Melanoma

Santa Barbara Skin Institute

Dermatology & Mohs Surgery located in Santa Barbara, CA & Solvang, CA

Though melanoma accounts for only about 3% of skin cancer cases, this disease is responsible for more than 75% of skin cancer-related deaths. Roberta Sengelmann, MD, and Mark Burnett, MD, are fellowship-trained Mohs surgeons who treat melanoma at Santa Barbara Skin Institute in Santa Barbara, California. For the highest quality of care in melanoma management, call or book an appointment online today.

Melanoma Q & A

What is melanoma?

Melanoma is the most dangerous form of skin cancer. However, melanoma is almost always curable with early diagnosis and treatment from the expert team at Santa Barbara Skin Institute.

This type of cancer affects melanocytes, the cells that produce the pigment that provides color to your skin, called melanin. Melanoma forms when genetic mutations cause these cells to multiply rapidly and develop into cancerous tumors.

How can I tell if I have melanoma?

Melanomas typically look like moles on your skin, and sometimes develop from existing moles. Most melanomas are black or brown, but they can also appear as flesh-colored, pink, red, purple, blue, or white.

These moles can appear anywhere on your body, but most often affect areas that receive frequent sun exposure, such as your face or arms. The first signs and symptoms of melanoma usually involve a change in an existing mole or the growth of a new, unusual-looking mole.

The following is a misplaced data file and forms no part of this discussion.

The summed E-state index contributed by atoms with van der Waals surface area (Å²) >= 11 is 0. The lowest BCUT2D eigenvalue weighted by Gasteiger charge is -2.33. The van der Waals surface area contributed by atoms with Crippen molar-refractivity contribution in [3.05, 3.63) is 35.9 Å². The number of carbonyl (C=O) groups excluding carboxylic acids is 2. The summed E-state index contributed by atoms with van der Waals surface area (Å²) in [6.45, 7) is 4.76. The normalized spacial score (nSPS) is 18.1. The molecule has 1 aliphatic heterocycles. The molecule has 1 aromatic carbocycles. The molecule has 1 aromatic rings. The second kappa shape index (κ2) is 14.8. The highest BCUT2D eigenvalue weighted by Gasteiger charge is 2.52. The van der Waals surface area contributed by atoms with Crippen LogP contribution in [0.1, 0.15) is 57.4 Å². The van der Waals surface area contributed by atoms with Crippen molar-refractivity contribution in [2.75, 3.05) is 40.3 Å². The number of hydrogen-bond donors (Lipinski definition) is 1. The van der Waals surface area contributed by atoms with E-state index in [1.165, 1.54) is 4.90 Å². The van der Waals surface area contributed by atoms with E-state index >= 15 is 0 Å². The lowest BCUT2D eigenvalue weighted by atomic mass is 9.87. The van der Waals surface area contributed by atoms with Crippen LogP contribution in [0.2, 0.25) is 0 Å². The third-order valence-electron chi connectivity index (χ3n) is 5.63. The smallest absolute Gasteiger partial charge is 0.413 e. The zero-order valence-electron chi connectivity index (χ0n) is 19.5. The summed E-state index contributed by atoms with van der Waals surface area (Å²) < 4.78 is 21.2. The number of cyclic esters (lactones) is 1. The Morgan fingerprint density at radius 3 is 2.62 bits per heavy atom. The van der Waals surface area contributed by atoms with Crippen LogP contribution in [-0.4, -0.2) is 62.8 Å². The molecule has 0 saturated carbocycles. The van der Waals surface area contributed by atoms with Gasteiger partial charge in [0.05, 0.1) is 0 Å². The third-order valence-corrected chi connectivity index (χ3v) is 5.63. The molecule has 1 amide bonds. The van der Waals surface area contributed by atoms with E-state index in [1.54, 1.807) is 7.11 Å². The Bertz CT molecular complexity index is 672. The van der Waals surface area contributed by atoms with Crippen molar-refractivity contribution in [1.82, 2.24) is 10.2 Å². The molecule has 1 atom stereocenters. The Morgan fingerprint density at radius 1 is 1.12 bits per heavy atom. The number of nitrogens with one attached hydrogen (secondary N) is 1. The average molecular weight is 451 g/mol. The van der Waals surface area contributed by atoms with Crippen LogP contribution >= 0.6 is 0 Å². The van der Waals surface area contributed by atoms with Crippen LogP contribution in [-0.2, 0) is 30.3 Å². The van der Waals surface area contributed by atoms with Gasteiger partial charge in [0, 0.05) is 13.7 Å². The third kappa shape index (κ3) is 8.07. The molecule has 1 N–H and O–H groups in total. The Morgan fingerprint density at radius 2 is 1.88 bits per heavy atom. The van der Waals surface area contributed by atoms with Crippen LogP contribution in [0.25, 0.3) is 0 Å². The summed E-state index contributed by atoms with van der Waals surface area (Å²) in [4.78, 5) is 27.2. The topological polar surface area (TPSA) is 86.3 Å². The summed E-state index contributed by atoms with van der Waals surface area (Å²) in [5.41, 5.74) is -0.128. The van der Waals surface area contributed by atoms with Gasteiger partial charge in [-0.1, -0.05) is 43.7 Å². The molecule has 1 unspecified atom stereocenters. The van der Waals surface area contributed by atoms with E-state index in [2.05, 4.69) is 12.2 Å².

If you suspect you may have melanoma, or any type of skin cancer, the best thing to do is schedule an appointment at Santa Barbara Skin Institute.

What are the ABCDEs of melanoma?

The letters ABCDE can help you remember characteristics that may indicate melanomas or another type of skin cancer. When it comes to dermatology, these letters stand for:

  • A is for asymmetry, such as two different-looking halves
  • B is for irregular border, including scalloped or notched
  • C is for changes in color or many different colors
  • D is for diameter, including moles greater than one-quarter inch
  • E is for evolving, including changes in appearance or new symptoms

Skin cancers vary greatly. You might experience only one or two of these characteristics, or all of them. New signs and symptoms that may develop include bleeding and itching.

What is the treatment for melanoma?

First, Dr. Sengelmann or Dr. Burnett thoroughly evaluates your melanoma. Both physicians are fellowship-educated Mohs surgeons who have achieved the highest degree of training. When caught in its early stages, melanoma is often treatable with Mohs surgery.

Mohs micrographic surgery is a highly successful skin cancer treatment that removes small layers of tissue until no cancer cells remain. To learn more about Mohs surgery for melanoma, call Santa Barbara Skin Institute or book an appointment online.

For more information on Melanoma, please visit the following websites:

https://www.asds.net/

https://www.mohscollege.org/

https://www.cancer.org/

https://www.skincancer.org/

 

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